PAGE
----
He's the man who was touted as the heir-apparent to West Australian Premier Colin Barnett, just two short years after entering the State Parliament.
But in mid-2012, Christian Porter announced he was quitting as state Treasurer and Attorney-General to contest the federal seat of Pearce at the 2013 election.
Some commentators have already tipped him as a future prime minister. But after winning his seat in September 2013, Mr Porter has mostly stayed out of the limelight, making the case internally for his state in key areas such as GST reform.
In December 2014, Prime Minister Tony Abbott promoted him to serve as his parliamentary secretary, charged with taking over the government's cutting red tape agenda.
Three months later, Mr Porter will on Wednesday introduce the federal government's third omnibus red tape repeal day bill, which will aim to cut another $1 billion in what the government says is unnecessary regulation and compliance burdens.
The first bill, introduced in March 2014, has cut an estimated $2.45 billion in red tape according to government estimates. The second one, introduced last October, has stalled after an obstructive Senate attempted to amend the bill but will be sent back to the upper house, Mr Porter said.
He described the cuts to red tape as a "deregulatory diet" for the Australian economy.
"We are measuring every single calorie of regulation that is going in and every single calorie of legislation that is being burned off and we are aiming to be a $1 billion lighter each year," Mr Porter said.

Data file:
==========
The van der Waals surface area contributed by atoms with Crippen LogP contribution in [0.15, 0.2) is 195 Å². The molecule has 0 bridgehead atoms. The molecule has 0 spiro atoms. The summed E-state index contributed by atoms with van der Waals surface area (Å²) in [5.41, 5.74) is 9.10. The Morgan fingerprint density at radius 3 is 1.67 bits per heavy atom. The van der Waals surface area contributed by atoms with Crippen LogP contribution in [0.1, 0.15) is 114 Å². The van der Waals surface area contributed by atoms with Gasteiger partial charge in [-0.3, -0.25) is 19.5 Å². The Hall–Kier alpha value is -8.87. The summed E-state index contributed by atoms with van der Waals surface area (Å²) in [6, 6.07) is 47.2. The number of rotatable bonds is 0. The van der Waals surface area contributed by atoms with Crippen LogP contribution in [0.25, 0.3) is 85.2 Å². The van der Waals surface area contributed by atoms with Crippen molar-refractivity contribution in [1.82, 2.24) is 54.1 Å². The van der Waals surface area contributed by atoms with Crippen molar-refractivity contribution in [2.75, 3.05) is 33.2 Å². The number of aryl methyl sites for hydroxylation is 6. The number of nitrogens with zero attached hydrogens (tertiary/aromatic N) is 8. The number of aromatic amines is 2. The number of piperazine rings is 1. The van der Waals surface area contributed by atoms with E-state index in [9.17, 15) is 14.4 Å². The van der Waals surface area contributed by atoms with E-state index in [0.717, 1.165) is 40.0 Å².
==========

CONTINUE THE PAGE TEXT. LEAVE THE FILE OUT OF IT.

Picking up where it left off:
"We have overshot our $1 billion target in year one, which the annual report will show … the process is probably gets a bit more grinding in year two but it is definitely achievable."
Examples of red tape that will be cut in the latest bill include:
- an $17.7 million cut to compliance costs for airlines by allowing passengers to use their mobile phones on take-off and landing
- an $8.3 million saving for truckers after a requirement for duplicate splash guards was cut
- a $6.2 million saving from simpler identity checks to purchase a mobile phone
- a $48.5 million saving from improving the tax office website, making it simpler for Australians to find the information they need
As for the shift from state politics to the Federal Parliament, Mr Porter said the biggest change he had noticed thus far was the sheer scale of things.
"The quantums are much larger, the WA state budget was $31-$32 billion. That's the same size as the defence budget. So sometimes even modest policy reforms can have a very significant multiplier effect in the economy," he said.
"The parliament is largely similar, it's just the scale, most Westminster parliaments are the same," though Mr Porter added a rider. "The West Australian lower house is the only blue lower house in the country [all other lower house chambers are green] - and that's because when it was built there was an excess of blue carpet in the state."
In Canberra, the blue carpet is reserved for the ministerial wing - the same wing many have tipped Mr Porter to be walking before too long.